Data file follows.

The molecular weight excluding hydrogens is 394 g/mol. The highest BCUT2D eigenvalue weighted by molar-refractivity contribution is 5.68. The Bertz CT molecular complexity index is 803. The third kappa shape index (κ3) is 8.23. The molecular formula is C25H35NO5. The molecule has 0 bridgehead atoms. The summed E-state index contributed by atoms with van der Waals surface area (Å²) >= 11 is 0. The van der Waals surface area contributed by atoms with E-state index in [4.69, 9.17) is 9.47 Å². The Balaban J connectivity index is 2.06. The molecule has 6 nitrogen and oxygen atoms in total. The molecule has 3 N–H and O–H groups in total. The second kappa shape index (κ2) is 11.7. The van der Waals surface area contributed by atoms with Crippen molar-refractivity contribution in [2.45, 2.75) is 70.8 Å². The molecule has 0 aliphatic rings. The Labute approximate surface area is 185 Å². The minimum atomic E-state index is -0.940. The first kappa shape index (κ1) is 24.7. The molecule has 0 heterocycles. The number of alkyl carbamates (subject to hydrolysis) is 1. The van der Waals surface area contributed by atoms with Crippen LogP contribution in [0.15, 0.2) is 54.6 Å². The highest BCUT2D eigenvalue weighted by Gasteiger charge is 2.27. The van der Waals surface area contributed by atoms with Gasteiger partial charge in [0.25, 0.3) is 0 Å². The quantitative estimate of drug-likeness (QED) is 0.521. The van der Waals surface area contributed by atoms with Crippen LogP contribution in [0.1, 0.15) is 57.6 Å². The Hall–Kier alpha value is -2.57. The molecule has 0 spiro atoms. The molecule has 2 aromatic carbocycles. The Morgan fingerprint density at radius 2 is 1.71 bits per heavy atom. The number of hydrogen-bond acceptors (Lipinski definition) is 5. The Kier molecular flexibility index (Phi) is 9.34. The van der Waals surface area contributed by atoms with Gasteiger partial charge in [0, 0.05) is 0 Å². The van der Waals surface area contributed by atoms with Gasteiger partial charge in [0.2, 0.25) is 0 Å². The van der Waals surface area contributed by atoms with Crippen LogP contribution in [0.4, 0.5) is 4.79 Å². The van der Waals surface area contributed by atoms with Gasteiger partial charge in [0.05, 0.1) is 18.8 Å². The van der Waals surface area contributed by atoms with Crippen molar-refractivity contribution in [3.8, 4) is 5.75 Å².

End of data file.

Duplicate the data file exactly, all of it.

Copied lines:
The molecular weight excluding hydrogens is 394 g/mol. The highest BCUT2D eigenvalue weighted by molar-refractivity contribution is 5.68. The Bertz CT molecular complexity index is 803. The third kappa shape index (κ3) is 8.23. The molecular formula is C25H35NO5. The molecule has 0 bridgehead atoms. The summed E-state index contributed by atoms with van der Waals surface area (Å²) >= 11 is 0. The van der Waals surface area contributed by atoms with E-state index in [4.69, 9.17) is 9.47 Å². The Balaban J connectivity index is 2.06. The molecule has 6 nitrogen and oxygen atoms in total. The molecule has 3 N–H and O–H groups in total. The second kappa shape index (κ2) is 11.7. The van der Waals surface area contributed by atoms with Crippen molar-refractivity contribution in [2.45, 2.75) is 70.8 Å². The molecule has 0 aliphatic rings. The Labute approximate surface area is 185 Å². The minimum atomic E-state index is -0.940. The first kappa shape index (κ1) is 24.7. The molecule has 0 heterocycles. The number of alkyl carbamates (subject to hydrolysis) is 1. The van der Waals surface area contributed by atoms with Crippen LogP contribution in [0.15, 0.2) is 54.6 Å². The highest BCUT2D eigenvalue weighted by Gasteiger charge is 2.27. The van der Waals surface area contributed by atoms with Gasteiger partial charge in [0.25, 0.3) is 0 Å². The quantitative estimate of drug-likeness (QED) is 0.521. The van der Waals surface area contributed by atoms with Crippen LogP contribution in [0.1, 0.15) is 57.6 Å². The Hall–Kier alpha value is -2.57. The molecule has 0 spiro atoms. The molecule has 2 aromatic carbocycles. The Morgan fingerprint density at radius 2 is 1.71 bits per heavy atom. The number of hydrogen-bond acceptors (Lipinski definition) is 5. The Kier molecular flexibility index (Phi) is 9.34. The van der Waals surface area contributed by atoms with Gasteiger partial charge in [0, 0.05) is 0 Å². The van der Waals surface area contributed by atoms with Gasteiger partial charge in [0.2, 0.25) is 0 Å². The van der Waals surface area contributed by atoms with Crippen LogP contribution in [0.4, 0.5) is 4.79 Å². The van der Waals surface area contributed by atoms with Gasteiger partial charge in [0.05, 0.1) is 18.8 Å². The van der Waals surface area contributed by atoms with Crippen molar-refractivity contribution in [3.8, 4) is 5.75 Å².